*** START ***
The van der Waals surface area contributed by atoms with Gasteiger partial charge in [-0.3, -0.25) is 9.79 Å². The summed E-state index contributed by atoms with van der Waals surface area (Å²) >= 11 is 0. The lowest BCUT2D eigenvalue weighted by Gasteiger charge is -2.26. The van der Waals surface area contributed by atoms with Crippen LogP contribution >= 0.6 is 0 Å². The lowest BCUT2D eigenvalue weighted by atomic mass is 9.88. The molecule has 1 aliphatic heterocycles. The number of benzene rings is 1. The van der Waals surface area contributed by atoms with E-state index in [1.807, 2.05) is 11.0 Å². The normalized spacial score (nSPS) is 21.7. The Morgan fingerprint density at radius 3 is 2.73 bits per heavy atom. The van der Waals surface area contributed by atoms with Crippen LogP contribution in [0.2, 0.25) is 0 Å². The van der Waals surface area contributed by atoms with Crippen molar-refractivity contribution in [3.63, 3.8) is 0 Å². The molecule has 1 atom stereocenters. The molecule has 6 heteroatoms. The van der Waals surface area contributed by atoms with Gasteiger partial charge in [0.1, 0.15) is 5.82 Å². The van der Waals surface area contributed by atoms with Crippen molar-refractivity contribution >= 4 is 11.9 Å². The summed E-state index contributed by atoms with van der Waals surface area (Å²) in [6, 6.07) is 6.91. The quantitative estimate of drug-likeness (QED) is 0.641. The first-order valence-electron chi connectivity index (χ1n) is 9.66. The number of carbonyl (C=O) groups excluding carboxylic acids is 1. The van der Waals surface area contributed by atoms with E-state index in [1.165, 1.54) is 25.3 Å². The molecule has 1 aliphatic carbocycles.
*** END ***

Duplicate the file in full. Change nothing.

The van der Waals surface area contributed by atoms with Gasteiger partial charge in [-0.3, -0.25) is 9.79 Å². The summed E-state index contributed by atoms with van der Waals surface area (Å²) >= 11 is 0. The lowest BCUT2D eigenvalue weighted by Gasteiger charge is -2.26. The van der Waals surface area contributed by atoms with Crippen LogP contribution >= 0.6 is 0 Å². The lowest BCUT2D eigenvalue weighted by atomic mass is 9.88. The molecule has 1 aliphatic heterocycles. The number of benzene rings is 1. The van der Waals surface area contributed by atoms with E-state index in [1.807, 2.05) is 11.0 Å². The normalized spacial score (nSPS) is 21.7. The Morgan fingerprint density at radius 3 is 2.73 bits per heavy atom. The van der Waals surface area contributed by atoms with Crippen LogP contribution in [0.2, 0.25) is 0 Å². The van der Waals surface area contributed by atoms with Crippen molar-refractivity contribution in [3.63, 3.8) is 0 Å². The molecule has 1 atom stereocenters. The molecule has 6 heteroatoms. The van der Waals surface area contributed by atoms with Gasteiger partial charge in [0.1, 0.15) is 5.82 Å². The van der Waals surface area contributed by atoms with Crippen molar-refractivity contribution >= 4 is 11.9 Å². The summed E-state index contributed by atoms with van der Waals surface area (Å²) in [6, 6.07) is 6.91. The quantitative estimate of drug-likeness (QED) is 0.641. The first-order valence-electron chi connectivity index (χ1n) is 9.66. The number of carbonyl (C=O) groups excluding carboxylic acids is 1. The van der Waals surface area contributed by atoms with E-state index in [1.165, 1.54) is 25.3 Å². The molecule has 1 aliphatic carbocycles.